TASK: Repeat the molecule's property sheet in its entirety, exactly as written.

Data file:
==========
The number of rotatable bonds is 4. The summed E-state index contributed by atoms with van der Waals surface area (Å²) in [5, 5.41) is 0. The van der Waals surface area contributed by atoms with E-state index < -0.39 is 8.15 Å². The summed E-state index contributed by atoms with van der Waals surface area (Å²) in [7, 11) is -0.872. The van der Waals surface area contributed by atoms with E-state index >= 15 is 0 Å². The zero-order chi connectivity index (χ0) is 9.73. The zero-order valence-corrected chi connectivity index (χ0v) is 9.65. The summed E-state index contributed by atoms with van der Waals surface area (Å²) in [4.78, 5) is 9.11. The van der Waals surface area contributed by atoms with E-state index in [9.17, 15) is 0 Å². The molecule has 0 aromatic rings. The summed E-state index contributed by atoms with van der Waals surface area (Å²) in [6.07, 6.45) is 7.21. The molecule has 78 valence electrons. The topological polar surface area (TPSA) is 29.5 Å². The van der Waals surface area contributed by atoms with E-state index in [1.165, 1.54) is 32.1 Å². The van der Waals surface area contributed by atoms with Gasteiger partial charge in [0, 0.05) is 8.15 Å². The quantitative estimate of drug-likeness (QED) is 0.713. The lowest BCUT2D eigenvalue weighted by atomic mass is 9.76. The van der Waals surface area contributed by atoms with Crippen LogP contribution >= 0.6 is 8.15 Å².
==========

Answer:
The number of rotatable bonds is 4. The summed E-state index contributed by atoms with van der Waals surface area (Å²) in [5, 5.41) is 0. The van der Waals surface area contributed by atoms with E-state index < -0.39 is 8.15 Å². The summed E-state index contributed by atoms with van der Waals surface area (Å²) in [7, 11) is -0.872. The van der Waals surface area contributed by atoms with E-state index >= 15 is 0 Å². The zero-order chi connectivity index (χ0) is 9.73. The zero-order valence-corrected chi connectivity index (χ0v) is 9.65. The summed E-state index contributed by atoms with van der Waals surface area (Å²) in [4.78, 5) is 9.11. The van der Waals surface area contributed by atoms with E-state index in [9.17, 15) is 0 Å². The molecule has 0 aromatic rings. The summed E-state index contributed by atoms with van der Waals surface area (Å²) in [6.07, 6.45) is 7.21. The molecule has 78 valence electrons. The topological polar surface area (TPSA) is 29.5 Å². The van der Waals surface area contributed by atoms with E-state index in [1.165, 1.54) is 32.1 Å². The van der Waals surface area contributed by atoms with Gasteiger partial charge in [0, 0.05) is 8.15 Å². The quantitative estimate of drug-likeness (QED) is 0.713. The lowest BCUT2D eigenvalue weighted by atomic mass is 9.76. The van der Waals surface area contributed by atoms with Crippen LogP contribution >= 0.6 is 8.15 Å².